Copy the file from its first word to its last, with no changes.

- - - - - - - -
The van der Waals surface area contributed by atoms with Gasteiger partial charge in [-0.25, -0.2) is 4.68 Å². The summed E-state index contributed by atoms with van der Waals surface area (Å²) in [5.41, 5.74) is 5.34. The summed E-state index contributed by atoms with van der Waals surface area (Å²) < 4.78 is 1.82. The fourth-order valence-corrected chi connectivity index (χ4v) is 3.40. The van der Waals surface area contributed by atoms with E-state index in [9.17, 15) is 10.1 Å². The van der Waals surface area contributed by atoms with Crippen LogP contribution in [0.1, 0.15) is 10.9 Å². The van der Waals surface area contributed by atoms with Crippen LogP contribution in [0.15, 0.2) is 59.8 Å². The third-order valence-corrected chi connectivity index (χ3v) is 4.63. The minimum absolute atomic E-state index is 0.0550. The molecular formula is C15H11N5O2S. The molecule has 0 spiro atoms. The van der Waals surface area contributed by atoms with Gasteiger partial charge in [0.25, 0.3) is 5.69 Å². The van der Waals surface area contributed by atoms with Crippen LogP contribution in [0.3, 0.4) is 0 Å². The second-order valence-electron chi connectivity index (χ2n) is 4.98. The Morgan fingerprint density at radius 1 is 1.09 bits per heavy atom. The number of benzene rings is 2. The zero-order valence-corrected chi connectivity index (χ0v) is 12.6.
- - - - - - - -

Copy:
The van der Waals surface area contributed by atoms with Gasteiger partial charge in [-0.25, -0.2) is 4.68 Å². The summed E-state index contributed by atoms with van der Waals surface area (Å²) in [5.41, 5.74) is 5.34. The summed E-state index contributed by atoms with van der Waals surface area (Å²) < 4.78 is 1.82. The fourth-order valence-corrected chi connectivity index (χ4v) is 3.40. The van der Waals surface area contributed by atoms with E-state index in [9.17, 15) is 10.1 Å². The van der Waals surface area contributed by atoms with Crippen LogP contribution in [0.1, 0.15) is 10.9 Å². The van der Waals surface area contributed by atoms with Crippen LogP contribution in [0.15, 0.2) is 59.8 Å². The third-order valence-corrected chi connectivity index (χ3v) is 4.63. The minimum absolute atomic E-state index is 0.0550. The molecular formula is C15H11N5O2S. The molecule has 0 spiro atoms. The van der Waals surface area contributed by atoms with Gasteiger partial charge in [0.25, 0.3) is 5.69 Å². The van der Waals surface area contributed by atoms with Crippen LogP contribution in [0.3, 0.4) is 0 Å². The second-order valence-electron chi connectivity index (χ2n) is 4.98. The Morgan fingerprint density at radius 1 is 1.09 bits per heavy atom. The number of benzene rings is 2. The zero-order valence-corrected chi connectivity index (χ0v) is 12.6.